Inter-war relations in the Balkan Peninsula were shaped by the Versailles treaty. Serbia, Montenegro and southern Slavic lands of the former Austro-Hungarian monarchy made a new country – the Kingdom of Serbs, Croats and Slovenes (since 1929 – Yugoslavia), which together with Romania and Greece was interested in keeping its possessions. With time also Turkey joined them. This alliance became formal on 9 February 1934 when the four countries signed in Athens a political pact, so-called Balkan Entente. The pact foresaw mutual assistance of the parties in case of an aggression of a third Balkan country – presumably Bulgaria. Moreover Yugoslavia, Romania and Czechoslovakia created so-called Little Entente to protect themselves from Hungarian expansionism. Those pacts, which were supposed to preserve Versailles political status quo, constituted important links in the chain of France’s alliances. The Munich policy had ruined the Balkan security system. It increased instability through Italian occupation of Albania and annexation of Austria and Czechoslovakia by Germany, which therefore reached the outskirts of the Balkans. She also increased her economic penetration of the region, which had been gradually transformed into a III Reich’s supply subsidiary. Democracies’ counteraction was weak. It did not halt German economic expansion, and guarantees accepted by Greece and Romania in spring 1939 brought a doubtful political effect. Only Turkey, afraid of Italian expansionism, after long negotiations signed on 19 October 1939 a mutual assistance treaty with France and Great Britain. The outbreak of the Second World War, and particularly France’s and Great Britain’s failure to fulfil their liabilities towards allied Poland, caused dismay in those political circles, which sought closer co-operation with the West. Balkan governments were waiting for the outcome of the contest in the western front; some of them desired territorial acquisitions, others wanted to defend their possessions, but all of them felt helpless in face of the powers’ strength.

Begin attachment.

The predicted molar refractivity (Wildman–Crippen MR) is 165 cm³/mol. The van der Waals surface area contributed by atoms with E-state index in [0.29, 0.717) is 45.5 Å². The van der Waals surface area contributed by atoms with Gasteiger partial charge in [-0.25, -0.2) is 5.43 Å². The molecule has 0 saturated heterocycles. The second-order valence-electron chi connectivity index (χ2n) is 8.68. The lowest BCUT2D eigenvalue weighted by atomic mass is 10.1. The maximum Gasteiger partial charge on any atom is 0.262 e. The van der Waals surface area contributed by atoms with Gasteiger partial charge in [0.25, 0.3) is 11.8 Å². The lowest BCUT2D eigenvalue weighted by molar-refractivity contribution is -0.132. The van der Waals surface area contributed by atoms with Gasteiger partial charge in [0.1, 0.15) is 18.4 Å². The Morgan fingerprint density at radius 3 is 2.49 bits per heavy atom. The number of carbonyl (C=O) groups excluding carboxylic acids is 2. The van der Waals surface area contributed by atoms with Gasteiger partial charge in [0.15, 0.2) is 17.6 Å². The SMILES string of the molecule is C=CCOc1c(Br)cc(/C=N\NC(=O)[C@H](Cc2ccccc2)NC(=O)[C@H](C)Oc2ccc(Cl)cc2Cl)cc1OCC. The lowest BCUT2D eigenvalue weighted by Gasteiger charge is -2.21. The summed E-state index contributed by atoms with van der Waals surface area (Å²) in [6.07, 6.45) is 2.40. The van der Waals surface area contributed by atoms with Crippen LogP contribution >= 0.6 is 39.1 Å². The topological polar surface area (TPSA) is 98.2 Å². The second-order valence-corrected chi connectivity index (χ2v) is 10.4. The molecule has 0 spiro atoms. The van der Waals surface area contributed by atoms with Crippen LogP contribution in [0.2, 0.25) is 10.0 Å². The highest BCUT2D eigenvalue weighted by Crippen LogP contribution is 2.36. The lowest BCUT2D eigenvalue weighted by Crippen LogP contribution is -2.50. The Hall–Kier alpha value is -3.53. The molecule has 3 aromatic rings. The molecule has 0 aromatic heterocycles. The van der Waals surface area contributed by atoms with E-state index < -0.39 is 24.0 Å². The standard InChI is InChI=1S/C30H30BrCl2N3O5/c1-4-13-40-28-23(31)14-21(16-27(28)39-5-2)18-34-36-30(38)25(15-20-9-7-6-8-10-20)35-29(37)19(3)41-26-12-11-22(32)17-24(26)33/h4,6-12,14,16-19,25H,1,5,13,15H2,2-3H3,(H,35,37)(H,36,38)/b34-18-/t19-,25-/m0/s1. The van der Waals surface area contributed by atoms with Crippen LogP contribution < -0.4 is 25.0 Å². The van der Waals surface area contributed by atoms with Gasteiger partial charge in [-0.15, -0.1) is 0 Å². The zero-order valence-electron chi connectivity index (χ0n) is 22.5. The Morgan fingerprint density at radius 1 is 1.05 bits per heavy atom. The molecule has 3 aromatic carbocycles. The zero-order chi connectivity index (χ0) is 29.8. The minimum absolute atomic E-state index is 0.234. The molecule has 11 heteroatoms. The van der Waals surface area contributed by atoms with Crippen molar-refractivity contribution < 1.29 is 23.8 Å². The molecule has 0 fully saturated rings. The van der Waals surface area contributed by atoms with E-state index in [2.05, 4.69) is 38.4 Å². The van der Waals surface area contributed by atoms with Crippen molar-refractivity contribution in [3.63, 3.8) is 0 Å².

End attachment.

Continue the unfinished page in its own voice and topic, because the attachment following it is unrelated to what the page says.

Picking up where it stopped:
Balkan countries represent a substantial manpower and possess valuable natural resources. But their pre-war economic development was poor and could not provide adequate armaments and supplies to the armed forces. Economy was dominated by primitive agriculture. Peasantry constituted more than the half of the population. For centuries of hard toil they had been reclaiming plough soil from rocks and marshes but the level of agricultural production remained low. Grain production, but Greece, barely covered domestic demand, and only Bulgaria had grain surplus for export. Substantial portion in export made other agricultural products like tobacco, fruits, olives and wine. Knowledge and exploration of mineral resources were inadequate. Yugoslavia mined copper, Greece – nickel, but the ores were exported raw or semi-raw. Food processing and textile industries were better developed, while steel production was virtually non-existent. In 1937 the whole area had produced 320,000t of steel; almost entirely in Yugoslavia. The total production of electrical energy in 1938 barely approached 3 billion kWh. Communication grid was also inadequate and on top of that the mountainous terrain caused additional problems. Both roads and railways had a lot of bridges and tunnels, what augmented the danger of their total paralysis in case of air raids. Some areas were deprived of railways at all. Therefore the motor communication played important role both in passenger and cargo transportation. However merely first steps were made towards its development. Sea communication was important only in Greece.